A - A + Main Document Quote: "A number of medical studies have shown a dramatic relationship between elevated blood sugar levels and insulin resistance in people who are not very active on a daily or regular basis." A doctor might order a test of the sugar level in a person's blood if there is a concern that they may have diabetes, or have a sugar level that is either too low or too high. The test, which is also called a check of blood sugar, blood glucose, fasting blood sugar, fasting plasma glucose, or fasting blood glucose, indicates how much glucose is present is present in a person's blood. When a person eats carbohydrates, such as pasta, bread or fruit, their body converts the carbohydrates to sugar - also referred to as glucose. Glucose travels through the blood to supply energy to the cells, to include muscle and brain cells, as well as to organs. Blood sugar levels usually fluctuate depending upon what a person eats and how long it has been since they last ate. However; consistent or extremely low levels of glucose in a person's blood might cause symptoms such as: Anxiety Sweating Dizziness Confusion Nervousness Warning signs of dangerously high levels of blood sugar include sleepiness or confusion, dry mouth, extreme thirst, high fever, hallucinations, loss of vision, or skin that is warm and dry. A blood sugar test requires a finger prick or needle stick. A doctor might order a, 'fasting,' blood glucose test. What this means is a person will not be able to drink or eat for 8-10 hours before the test, or the doctor may order the test for a random time or right after the person eats. If a woman is pregnant, her doctor might order a, 'glucose-tolerance test,' which involves drinking glucose solution and having blood drawn a specified amount of time later. The re Continue reading >>
Managing Your Child’s Diabetes
As your child’s primary caregiver the role of managing their diabetes will fall mainly to you in the early stages of their childhood. This can be very daunting at first but there is a lot of resources available to you. Your child’s healthcare team and Diabetes Ireland are also here to help you. Check out our Pete the Pancreas booklets below. They are designed to help parent and child learn about diabetes in a child friendly way. Whilst you are their primary carer today, as they grow up they will need to manage their condition themselves. Therefore, it is important to involve your child in the learning process and make decisions with them. Whilst it will be challenging at first, overtime you will realise that your child can live a happy and healthy life with their diabetes. Parental leave – The Parental Leave Act 1998, as amended by the Parental Leave (Amendment) Act 2006, allows parents to take parental leave from employment in respect of certain children. On 8 March 2013 the European Union (Parental Leave) Regulations 2013 increased the amount of parental leave available to each parent per child from 14 weeks to 18 weeks. (Those who have taken or are taking 14 weeks’ parental leave are also entitled to this extra 4 weeks.) The Regulations extended the age limit for a child with a long-term illness to 16 years. For more information visit Citizens Information – – Self-management Self-management is the best way to manage diabetes. Your child may be too young to do this at the moment, it is up to you the parent to manage their diabetes and teach them along the way. This means that you keep track of their blood glucose and take an active part in the treatment of their diabetes. What and when to teach your child 0 – 5 years old From 0-4 months, most children ha Continue reading >>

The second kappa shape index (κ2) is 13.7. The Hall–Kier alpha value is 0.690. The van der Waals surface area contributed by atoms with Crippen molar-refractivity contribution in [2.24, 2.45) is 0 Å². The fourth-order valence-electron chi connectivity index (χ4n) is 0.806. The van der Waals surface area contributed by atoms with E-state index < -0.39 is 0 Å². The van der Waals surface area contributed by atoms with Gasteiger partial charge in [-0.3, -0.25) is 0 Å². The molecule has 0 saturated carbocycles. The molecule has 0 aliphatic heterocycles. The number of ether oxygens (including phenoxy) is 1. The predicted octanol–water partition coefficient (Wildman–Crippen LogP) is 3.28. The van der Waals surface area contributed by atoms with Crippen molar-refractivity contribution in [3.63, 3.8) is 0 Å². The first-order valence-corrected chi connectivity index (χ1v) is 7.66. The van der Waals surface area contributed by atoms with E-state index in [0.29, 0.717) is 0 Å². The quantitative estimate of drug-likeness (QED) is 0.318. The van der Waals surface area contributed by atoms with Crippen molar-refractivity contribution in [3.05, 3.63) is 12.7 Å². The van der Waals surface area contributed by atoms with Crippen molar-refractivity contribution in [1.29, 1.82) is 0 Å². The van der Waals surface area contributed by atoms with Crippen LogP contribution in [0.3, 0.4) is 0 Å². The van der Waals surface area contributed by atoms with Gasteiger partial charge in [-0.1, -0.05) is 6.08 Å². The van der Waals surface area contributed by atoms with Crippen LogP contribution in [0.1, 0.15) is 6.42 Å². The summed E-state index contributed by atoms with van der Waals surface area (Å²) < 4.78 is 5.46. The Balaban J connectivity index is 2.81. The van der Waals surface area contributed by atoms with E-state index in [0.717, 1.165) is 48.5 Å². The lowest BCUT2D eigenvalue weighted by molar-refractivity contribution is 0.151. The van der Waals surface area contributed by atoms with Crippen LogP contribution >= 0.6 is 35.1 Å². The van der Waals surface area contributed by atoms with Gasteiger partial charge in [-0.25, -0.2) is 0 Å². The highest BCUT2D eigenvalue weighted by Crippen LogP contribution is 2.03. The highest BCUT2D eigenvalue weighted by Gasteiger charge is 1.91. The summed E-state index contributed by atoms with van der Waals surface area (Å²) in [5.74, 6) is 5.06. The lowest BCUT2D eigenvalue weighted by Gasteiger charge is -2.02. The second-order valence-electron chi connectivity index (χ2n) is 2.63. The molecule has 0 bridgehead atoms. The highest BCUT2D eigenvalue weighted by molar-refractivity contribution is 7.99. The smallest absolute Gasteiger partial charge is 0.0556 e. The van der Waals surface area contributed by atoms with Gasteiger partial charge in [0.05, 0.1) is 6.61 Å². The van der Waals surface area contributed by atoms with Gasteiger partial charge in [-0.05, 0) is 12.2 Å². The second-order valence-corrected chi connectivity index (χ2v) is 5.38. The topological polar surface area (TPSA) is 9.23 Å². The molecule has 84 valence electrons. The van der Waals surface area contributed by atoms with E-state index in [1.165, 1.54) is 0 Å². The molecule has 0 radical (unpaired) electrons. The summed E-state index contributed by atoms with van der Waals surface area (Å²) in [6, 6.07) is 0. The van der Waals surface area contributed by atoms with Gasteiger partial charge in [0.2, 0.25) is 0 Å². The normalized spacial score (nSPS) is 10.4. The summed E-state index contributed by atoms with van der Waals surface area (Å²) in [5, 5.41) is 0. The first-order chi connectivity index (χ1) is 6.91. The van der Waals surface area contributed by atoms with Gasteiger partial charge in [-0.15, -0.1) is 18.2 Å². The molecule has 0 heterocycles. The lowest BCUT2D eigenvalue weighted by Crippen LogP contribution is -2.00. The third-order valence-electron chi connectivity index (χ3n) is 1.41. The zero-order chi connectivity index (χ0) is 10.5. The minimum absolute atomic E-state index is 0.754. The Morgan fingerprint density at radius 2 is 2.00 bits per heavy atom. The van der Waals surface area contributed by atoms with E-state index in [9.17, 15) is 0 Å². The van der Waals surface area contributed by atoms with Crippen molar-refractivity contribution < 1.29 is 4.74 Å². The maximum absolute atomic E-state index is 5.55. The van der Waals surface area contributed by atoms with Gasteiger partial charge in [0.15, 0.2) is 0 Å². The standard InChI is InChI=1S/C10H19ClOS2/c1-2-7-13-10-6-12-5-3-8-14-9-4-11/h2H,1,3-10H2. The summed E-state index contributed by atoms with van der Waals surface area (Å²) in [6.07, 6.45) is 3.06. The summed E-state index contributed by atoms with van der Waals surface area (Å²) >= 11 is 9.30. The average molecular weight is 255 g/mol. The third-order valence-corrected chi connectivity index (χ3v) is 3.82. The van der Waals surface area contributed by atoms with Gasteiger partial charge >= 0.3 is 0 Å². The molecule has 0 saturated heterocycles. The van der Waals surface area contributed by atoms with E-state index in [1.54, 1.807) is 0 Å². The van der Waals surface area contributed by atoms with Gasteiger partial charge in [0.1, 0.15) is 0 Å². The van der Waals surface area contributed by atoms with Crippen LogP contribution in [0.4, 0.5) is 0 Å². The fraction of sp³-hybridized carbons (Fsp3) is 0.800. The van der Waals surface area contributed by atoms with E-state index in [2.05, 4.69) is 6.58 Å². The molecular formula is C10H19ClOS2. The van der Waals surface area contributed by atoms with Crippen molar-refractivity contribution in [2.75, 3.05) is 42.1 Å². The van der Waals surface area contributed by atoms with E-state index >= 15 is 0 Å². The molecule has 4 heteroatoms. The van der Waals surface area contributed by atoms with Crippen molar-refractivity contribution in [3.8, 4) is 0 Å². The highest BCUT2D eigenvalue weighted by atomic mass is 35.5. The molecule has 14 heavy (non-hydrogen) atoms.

When Is Blood Sugar Too High?
Hi there. Broadly speaking, there are two norms which should be considered in deciding whether blood sugar is to high. The first of these norms says that your sugars should not go over 8. If it goes over 8, it is a matter for concern, but it is not a crisis. When however, sugar levels go over 10, then you are in troubled waters because that is when the sugar forms minute little crystals in the blood stream. These little crystals initially rip the walls of capillary vessels to shreds, hence the dilation of blood vessels in the eye etc. This later goes on to affect bigger and bigger blood vessels and I am not going to go down that road at the moment. I am not a doctor, but being a diabetic for the last 14 years, I am of the firm belief that the general norm is only the starting point for good diabetes management. What you need to do, is to determine what is good blood sugar and what is not, with reference to your particular circumstances, provided of course that it is understood that whatever is said and done, sugars over 10 are unacceptable and you might need to take this matter up with your doctor if you are in private care. Of course, judging by newer diabetes medications such as Byetta, Onglyza and Victoza, to mention a few examples, your problem may not be to do with insulin, but you could be lacking in the production of a hormone called DPP4 while another hormone, Glucagon-like peptide could be in abundance. Your insulin may be perfect but you can still have these high sugars. When last did your doctor perform a full battery of liver and kidney function tests on you? This could be the key to your problem. Regarding the matter of determining your own norms, the million-dollar question is always this: what other problems do you have stemming from diabetes? In muy case Continue reading >>